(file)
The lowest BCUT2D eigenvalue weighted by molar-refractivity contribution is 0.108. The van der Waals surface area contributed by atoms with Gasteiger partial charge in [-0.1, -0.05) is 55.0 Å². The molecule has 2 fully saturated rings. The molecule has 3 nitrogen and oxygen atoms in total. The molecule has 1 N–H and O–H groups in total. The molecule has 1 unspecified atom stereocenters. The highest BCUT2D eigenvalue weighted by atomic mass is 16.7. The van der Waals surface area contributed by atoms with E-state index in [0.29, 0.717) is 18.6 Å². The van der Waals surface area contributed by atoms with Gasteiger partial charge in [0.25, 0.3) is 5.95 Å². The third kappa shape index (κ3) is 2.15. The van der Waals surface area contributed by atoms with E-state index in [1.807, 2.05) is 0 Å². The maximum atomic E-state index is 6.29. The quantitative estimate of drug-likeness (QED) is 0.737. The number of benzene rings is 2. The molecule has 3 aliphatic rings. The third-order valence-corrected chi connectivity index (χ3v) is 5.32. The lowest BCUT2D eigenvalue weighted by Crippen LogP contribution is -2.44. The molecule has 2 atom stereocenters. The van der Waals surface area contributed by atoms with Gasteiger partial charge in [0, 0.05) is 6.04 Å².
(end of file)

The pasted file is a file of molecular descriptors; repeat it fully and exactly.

The lowest BCUT2D eigenvalue weighted by molar-refractivity contribution is 0.108. The van der Waals surface area contributed by atoms with Gasteiger partial charge in [-0.1, -0.05) is 55.0 Å². The molecule has 2 fully saturated rings. The molecule has 3 nitrogen and oxygen atoms in total. The molecule has 1 N–H and O–H groups in total. The molecule has 1 unspecified atom stereocenters. The highest BCUT2D eigenvalue weighted by atomic mass is 16.7. The van der Waals surface area contributed by atoms with E-state index in [0.29, 0.717) is 18.6 Å². The van der Waals surface area contributed by atoms with Gasteiger partial charge in [0.25, 0.3) is 5.95 Å². The third kappa shape index (κ3) is 2.15. The van der Waals surface area contributed by atoms with E-state index in [1.807, 2.05) is 0 Å². The maximum atomic E-state index is 6.29. The quantitative estimate of drug-likeness (QED) is 0.737. The number of benzene rings is 2. The molecule has 3 aliphatic rings. The third-order valence-corrected chi connectivity index (χ3v) is 5.32. The lowest BCUT2D eigenvalue weighted by Crippen LogP contribution is -2.44. The molecule has 2 atom stereocenters. The van der Waals surface area contributed by atoms with Gasteiger partial charge in [0, 0.05) is 6.04 Å².